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Mol Biol Evol. 1983 Dec;1(1):84-93.

Rare variant alleles in the light of the neutral theory.

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National Institute of Genetics, Mishima, Japan.


Based on the neutral theory of molecular evolution and polymorphism, and particularly assuming "the model of infinite alleles," a method is proposed which enables us to estimate the fraction of selectively neutral alleles (denoted by Pneut) among newly arisen mutations. It makes use of data on the distribution of rare variant alleles in large samples together with information on the average heterozygosity. The formula proposed is Pneut = [He/(1-He)] [loge(2nq)/n alpha (x less than q)], where n alpha(x less than q) is the average number of rare alleles per locus whose frequency, x, is less than q; n is the average sample size used to count rare alleles; He is the average heterozygosity per locus; and q is a small preassigned number such as q = 0.01. The method was applied to observations on enzyme and other protein loci in plaice, humans (European and Amerindian), Japanese monkeys, and fruit flies. Estimates obtained for them range from 0.064 to 0.21 with the mean and standard error Pneut = 0.14 +/- 0.06. It was pointed out that these estimates are consistent with the corresponding estimate Pneut(Hb) = 0.14 obtained independently based on the neutral theory and using data on the evolutionary rate of nucleotide substitutions in globin pseudogenes together with those in the normal globins.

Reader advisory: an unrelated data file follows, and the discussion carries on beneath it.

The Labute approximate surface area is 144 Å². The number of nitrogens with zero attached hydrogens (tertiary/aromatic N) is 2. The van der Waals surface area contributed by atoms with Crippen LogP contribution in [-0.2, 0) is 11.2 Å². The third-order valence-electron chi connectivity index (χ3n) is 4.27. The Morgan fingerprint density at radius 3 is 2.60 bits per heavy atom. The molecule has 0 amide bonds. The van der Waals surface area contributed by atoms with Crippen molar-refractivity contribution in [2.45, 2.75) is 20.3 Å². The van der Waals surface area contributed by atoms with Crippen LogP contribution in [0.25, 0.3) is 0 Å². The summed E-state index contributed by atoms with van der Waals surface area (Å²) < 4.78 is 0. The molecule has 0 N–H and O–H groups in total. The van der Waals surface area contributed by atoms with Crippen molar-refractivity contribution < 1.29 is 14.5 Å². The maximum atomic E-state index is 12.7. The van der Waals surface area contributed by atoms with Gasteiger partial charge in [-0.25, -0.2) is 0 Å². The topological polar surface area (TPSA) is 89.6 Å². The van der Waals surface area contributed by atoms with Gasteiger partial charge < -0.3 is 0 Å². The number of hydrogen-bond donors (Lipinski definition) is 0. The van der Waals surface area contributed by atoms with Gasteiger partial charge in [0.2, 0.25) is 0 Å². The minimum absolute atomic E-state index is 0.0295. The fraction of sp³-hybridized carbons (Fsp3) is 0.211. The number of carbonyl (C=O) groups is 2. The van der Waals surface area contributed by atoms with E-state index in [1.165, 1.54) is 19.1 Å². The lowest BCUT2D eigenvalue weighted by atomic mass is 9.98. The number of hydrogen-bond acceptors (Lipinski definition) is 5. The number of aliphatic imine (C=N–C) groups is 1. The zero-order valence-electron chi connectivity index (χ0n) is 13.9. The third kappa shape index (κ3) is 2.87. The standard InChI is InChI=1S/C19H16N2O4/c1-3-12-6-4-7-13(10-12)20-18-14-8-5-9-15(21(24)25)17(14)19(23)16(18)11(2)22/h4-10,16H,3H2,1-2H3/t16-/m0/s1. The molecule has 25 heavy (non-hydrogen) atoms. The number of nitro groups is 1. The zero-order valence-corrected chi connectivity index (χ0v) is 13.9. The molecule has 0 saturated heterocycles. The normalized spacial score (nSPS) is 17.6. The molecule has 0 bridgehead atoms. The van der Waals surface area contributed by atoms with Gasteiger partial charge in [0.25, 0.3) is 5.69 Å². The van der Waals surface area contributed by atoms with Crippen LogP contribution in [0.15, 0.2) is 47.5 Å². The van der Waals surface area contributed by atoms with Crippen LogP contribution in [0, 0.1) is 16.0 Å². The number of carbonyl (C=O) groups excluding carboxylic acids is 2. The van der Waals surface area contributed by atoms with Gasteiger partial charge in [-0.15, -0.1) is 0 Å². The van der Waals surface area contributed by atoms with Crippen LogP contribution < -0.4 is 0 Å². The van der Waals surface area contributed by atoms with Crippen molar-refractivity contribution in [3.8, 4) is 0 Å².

[Indexed for MEDLINE]

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